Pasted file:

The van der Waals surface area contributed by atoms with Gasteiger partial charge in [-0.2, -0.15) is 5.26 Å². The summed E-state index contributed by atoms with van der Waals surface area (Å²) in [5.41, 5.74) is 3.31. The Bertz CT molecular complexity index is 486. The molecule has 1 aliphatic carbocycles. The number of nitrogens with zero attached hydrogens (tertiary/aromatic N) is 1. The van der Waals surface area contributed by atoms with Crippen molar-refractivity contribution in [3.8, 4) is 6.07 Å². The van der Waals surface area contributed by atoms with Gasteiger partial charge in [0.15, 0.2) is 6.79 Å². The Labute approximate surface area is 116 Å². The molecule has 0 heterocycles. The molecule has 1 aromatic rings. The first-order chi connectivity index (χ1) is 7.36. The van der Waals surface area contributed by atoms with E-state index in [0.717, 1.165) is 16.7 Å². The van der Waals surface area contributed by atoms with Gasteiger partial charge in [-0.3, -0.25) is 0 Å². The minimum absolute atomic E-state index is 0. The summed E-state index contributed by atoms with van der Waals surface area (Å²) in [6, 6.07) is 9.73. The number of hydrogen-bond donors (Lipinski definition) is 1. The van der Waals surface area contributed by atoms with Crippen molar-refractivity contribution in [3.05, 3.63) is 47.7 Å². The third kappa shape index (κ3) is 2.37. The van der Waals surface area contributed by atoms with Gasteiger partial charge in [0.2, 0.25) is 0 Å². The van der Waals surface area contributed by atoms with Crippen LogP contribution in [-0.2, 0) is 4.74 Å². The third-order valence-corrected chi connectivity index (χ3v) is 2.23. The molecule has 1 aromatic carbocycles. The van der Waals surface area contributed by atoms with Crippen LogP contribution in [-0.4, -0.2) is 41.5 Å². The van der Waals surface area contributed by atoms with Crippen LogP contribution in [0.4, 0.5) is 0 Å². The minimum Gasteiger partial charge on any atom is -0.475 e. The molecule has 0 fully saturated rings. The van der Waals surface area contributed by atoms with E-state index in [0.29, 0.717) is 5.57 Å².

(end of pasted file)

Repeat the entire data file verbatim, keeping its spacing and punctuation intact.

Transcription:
The van der Waals surface area contributed by atoms with Gasteiger partial charge in [-0.2, -0.15) is 5.26 Å². The summed E-state index contributed by atoms with van der Waals surface area (Å²) in [5.41, 5.74) is 3.31. The Bertz CT molecular complexity index is 486. The molecule has 1 aliphatic carbocycles. The number of nitrogens with zero attached hydrogens (tertiary/aromatic N) is 1. The van der Waals surface area contributed by atoms with Crippen molar-refractivity contribution in [3.8, 4) is 6.07 Å². The van der Waals surface area contributed by atoms with Gasteiger partial charge in [0.15, 0.2) is 6.79 Å². The Labute approximate surface area is 116 Å². The molecule has 0 heterocycles. The molecule has 1 aromatic rings. The first-order chi connectivity index (χ1) is 7.36. The van der Waals surface area contributed by atoms with E-state index in [0.717, 1.165) is 16.7 Å². The van der Waals surface area contributed by atoms with Gasteiger partial charge in [-0.3, -0.25) is 0 Å². The minimum absolute atomic E-state index is 0. The summed E-state index contributed by atoms with van der Waals surface area (Å²) in [6, 6.07) is 9.73. The number of hydrogen-bond donors (Lipinski definition) is 1. The van der Waals surface area contributed by atoms with Crippen molar-refractivity contribution in [3.05, 3.63) is 47.7 Å². The third kappa shape index (κ3) is 2.37. The van der Waals surface area contributed by atoms with Gasteiger partial charge in [0.2, 0.25) is 0 Å². The van der Waals surface area contributed by atoms with Crippen LogP contribution in [-0.2, 0) is 4.74 Å². The third-order valence-corrected chi connectivity index (χ3v) is 2.23. The molecule has 1 aromatic carbocycles. The van der Waals surface area contributed by atoms with Crippen LogP contribution in [-0.4, -0.2) is 41.5 Å². The van der Waals surface area contributed by atoms with Crippen LogP contribution in [0.4, 0.5) is 0 Å². The minimum Gasteiger partial charge on any atom is -0.475 e. The molecule has 0 fully saturated rings. The van der Waals surface area contributed by atoms with E-state index in [0.29, 0.717) is 5.57 Å².